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First Freedom Center to Miss 2007 

"The money is there; it just took us longer to bring it in," Elliott says.

But the council is pleased with its fund-raising efforts so far. It's received $7.1 million in written pledges. The plan is to raise $10 million from Virginia donors, with the remainder coming from national donors and sponsors. The national campaign begins early next year.

"We've had a very successful beginning of the effort here in the Richmond area," Elliott says. "Gratiftyingly, the support has been there."

In addition to missing the 2007 goal, the project has been scaled back. The plan for a religious freedom monument designed by Michael Graves of Target fame is on the back burner, says Laura Baliles, the council's communications director.

The educational center, also known as the First Freedom Center, will include a domelike structure with a giant skylight in the ceiling for a dramatic flair, Baliles says — a "shining light on the issue of religious freedom." Only schematics have been completed so far. The design-development phase starts in mid-2005, Elliott says, and probably will take a year to complete.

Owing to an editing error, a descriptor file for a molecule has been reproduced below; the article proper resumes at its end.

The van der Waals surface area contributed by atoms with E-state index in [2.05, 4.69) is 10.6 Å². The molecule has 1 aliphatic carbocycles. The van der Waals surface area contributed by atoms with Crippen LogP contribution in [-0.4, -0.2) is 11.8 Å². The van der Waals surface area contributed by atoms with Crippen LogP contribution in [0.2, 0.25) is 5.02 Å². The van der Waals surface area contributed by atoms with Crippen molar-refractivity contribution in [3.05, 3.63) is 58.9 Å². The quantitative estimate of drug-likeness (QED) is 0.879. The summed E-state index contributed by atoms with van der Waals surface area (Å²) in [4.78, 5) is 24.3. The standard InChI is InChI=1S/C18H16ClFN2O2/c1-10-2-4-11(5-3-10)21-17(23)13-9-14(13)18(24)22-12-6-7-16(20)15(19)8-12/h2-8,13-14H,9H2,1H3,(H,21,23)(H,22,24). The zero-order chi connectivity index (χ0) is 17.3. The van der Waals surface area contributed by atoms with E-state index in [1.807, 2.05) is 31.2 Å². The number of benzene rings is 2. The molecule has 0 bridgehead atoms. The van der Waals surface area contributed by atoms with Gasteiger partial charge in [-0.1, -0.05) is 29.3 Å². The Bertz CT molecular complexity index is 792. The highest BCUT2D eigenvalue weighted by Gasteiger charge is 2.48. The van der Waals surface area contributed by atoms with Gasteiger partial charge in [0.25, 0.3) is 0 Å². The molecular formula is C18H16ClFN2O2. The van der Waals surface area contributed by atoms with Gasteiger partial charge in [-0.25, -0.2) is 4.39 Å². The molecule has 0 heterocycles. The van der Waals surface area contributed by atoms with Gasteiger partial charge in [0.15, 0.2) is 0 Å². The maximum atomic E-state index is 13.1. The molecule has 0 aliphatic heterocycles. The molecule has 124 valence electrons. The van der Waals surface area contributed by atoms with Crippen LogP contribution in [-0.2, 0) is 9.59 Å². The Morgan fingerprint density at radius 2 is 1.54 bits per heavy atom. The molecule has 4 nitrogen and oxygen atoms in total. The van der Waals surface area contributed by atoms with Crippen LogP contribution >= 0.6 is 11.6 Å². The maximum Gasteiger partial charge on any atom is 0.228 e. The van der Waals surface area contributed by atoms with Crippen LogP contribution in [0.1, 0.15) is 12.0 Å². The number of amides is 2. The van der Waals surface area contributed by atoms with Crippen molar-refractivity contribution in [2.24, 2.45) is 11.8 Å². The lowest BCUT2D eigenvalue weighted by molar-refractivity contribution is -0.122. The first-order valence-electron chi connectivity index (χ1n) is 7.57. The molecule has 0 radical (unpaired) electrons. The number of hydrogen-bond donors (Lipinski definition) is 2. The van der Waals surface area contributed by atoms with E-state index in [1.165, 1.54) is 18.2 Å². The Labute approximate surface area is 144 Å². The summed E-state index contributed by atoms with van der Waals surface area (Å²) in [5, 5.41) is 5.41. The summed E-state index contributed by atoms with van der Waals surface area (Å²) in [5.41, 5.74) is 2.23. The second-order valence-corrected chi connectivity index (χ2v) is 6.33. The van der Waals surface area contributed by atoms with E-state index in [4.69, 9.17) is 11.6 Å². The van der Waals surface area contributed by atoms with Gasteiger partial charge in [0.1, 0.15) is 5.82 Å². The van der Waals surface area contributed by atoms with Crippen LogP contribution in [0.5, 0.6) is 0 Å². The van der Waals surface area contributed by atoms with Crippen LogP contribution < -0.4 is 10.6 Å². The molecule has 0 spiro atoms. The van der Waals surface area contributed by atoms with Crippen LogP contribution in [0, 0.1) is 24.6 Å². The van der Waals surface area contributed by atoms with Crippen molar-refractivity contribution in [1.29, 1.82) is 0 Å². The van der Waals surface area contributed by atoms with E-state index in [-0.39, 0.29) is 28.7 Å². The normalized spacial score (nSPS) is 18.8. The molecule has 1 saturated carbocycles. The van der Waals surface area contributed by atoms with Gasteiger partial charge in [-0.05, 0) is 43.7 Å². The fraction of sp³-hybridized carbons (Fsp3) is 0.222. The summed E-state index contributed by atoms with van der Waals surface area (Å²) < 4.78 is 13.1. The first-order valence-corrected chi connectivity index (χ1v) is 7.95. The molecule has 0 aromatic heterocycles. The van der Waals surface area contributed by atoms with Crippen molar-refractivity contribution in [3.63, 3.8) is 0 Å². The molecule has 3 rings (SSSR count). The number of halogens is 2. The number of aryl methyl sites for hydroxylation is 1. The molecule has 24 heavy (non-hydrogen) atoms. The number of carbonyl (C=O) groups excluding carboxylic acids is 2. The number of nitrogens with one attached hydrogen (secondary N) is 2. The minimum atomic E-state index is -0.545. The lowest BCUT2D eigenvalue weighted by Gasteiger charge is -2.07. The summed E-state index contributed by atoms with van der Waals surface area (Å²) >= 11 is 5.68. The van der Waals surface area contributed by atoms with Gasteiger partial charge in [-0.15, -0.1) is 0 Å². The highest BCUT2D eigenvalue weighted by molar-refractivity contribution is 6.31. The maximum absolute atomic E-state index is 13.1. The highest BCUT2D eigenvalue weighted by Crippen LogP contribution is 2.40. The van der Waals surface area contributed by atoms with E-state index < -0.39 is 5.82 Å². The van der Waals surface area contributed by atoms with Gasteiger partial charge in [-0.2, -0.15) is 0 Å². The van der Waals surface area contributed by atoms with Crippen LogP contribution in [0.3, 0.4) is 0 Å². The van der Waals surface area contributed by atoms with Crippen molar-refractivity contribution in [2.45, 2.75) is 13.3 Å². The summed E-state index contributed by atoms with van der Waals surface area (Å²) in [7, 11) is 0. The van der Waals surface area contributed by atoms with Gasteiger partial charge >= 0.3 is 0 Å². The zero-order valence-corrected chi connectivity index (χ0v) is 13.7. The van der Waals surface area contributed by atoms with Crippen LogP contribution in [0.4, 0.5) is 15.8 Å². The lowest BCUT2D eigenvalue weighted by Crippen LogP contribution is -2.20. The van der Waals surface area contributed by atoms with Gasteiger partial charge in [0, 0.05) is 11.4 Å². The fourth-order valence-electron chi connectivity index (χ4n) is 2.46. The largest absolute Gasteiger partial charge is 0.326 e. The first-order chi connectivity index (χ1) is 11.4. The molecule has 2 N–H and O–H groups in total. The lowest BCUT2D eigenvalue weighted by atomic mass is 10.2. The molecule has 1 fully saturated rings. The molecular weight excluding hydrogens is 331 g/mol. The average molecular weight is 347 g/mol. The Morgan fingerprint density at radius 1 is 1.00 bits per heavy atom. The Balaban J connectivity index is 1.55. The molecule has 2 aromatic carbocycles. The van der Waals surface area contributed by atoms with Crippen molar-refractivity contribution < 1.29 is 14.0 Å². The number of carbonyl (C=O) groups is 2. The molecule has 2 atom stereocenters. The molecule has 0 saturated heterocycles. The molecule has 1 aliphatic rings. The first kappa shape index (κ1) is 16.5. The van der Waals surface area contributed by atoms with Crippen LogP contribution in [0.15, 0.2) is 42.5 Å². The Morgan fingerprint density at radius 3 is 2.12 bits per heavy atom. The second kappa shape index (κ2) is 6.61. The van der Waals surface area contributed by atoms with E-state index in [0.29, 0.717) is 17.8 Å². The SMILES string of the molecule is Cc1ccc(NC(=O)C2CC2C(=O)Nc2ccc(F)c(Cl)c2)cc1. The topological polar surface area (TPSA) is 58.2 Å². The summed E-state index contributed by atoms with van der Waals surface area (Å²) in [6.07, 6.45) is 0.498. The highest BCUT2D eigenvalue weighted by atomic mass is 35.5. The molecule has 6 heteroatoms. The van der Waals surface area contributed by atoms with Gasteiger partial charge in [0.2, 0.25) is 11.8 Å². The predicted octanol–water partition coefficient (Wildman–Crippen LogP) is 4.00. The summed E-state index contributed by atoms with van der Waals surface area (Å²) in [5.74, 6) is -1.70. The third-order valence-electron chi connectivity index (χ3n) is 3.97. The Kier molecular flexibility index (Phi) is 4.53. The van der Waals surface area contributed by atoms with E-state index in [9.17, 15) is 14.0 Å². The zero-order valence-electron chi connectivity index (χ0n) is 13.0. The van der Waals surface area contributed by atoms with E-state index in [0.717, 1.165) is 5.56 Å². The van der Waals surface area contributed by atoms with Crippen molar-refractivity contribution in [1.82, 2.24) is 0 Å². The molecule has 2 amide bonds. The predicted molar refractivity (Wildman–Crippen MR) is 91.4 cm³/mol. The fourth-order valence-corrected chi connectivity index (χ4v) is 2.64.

The council's sister apartment project at the southwest corner of 14th and Main streets is moving along swiftly. Renovations to the 19th-century storefronts began in November, and are expected to be complete in the fall of 2005.

Elliott expects the national campaign to bear significant fruit for the education center. In a national poll sponsored by the council, 52 percent of those surveyed ranked freedom of religion as the most important constitutional right other than free speech. The poll received significant coverage from the USA Today and other national media outlets.

"Ultimately, the success of the project is getting the support," Elliott says. "Twenty years from now, no one is going to remember whether it opened in 2007 or 2008." — Scott Bass
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